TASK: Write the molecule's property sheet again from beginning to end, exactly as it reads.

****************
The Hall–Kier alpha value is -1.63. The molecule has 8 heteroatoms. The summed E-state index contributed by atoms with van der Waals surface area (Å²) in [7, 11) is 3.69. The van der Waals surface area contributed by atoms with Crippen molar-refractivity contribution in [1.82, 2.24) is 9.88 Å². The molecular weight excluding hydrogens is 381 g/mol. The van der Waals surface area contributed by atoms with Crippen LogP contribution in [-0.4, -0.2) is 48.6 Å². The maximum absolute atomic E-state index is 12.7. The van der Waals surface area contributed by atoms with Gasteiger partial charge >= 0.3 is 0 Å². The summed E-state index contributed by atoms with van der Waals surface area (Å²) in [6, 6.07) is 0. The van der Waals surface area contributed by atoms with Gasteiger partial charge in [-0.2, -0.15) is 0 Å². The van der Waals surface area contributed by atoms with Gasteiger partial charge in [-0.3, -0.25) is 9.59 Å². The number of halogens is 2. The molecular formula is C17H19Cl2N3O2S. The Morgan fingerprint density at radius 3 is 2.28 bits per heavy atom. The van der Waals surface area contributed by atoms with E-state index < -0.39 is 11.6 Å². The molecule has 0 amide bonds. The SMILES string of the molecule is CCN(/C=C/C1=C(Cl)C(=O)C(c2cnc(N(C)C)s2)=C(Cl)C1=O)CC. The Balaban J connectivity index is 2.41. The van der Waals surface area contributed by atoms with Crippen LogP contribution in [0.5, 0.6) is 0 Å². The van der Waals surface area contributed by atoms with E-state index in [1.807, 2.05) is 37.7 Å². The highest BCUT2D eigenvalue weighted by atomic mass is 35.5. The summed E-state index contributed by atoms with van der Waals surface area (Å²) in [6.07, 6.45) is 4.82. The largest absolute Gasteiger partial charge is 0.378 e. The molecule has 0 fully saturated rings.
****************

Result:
The Hall–Kier alpha value is -1.63. The molecule has 8 heteroatoms. The summed E-state index contributed by atoms with van der Waals surface area (Å²) in [7, 11) is 3.69. The van der Waals surface area contributed by atoms with Crippen molar-refractivity contribution in [1.82, 2.24) is 9.88 Å². The molecular weight excluding hydrogens is 381 g/mol. The van der Waals surface area contributed by atoms with Crippen LogP contribution in [-0.4, -0.2) is 48.6 Å². The maximum absolute atomic E-state index is 12.7. The van der Waals surface area contributed by atoms with Gasteiger partial charge >= 0.3 is 0 Å². The summed E-state index contributed by atoms with van der Waals surface area (Å²) in [6, 6.07) is 0. The van der Waals surface area contributed by atoms with Gasteiger partial charge in [-0.2, -0.15) is 0 Å². The van der Waals surface area contributed by atoms with Gasteiger partial charge in [-0.3, -0.25) is 9.59 Å². The number of halogens is 2. The molecular formula is C17H19Cl2N3O2S. The Morgan fingerprint density at radius 3 is 2.28 bits per heavy atom. The van der Waals surface area contributed by atoms with E-state index < -0.39 is 11.6 Å². The molecule has 0 amide bonds. The SMILES string of the molecule is CCN(/C=C/C1=C(Cl)C(=O)C(c2cnc(N(C)C)s2)=C(Cl)C1=O)CC. The Balaban J connectivity index is 2.41. The van der Waals surface area contributed by atoms with Crippen LogP contribution in [0.5, 0.6) is 0 Å². The van der Waals surface area contributed by atoms with E-state index in [1.807, 2.05) is 37.7 Å². The highest BCUT2D eigenvalue weighted by atomic mass is 35.5. The summed E-state index contributed by atoms with van der Waals surface area (Å²) in [6.07, 6.45) is 4.82. The largest absolute Gasteiger partial charge is 0.378 e. The molecule has 0 fully saturated rings.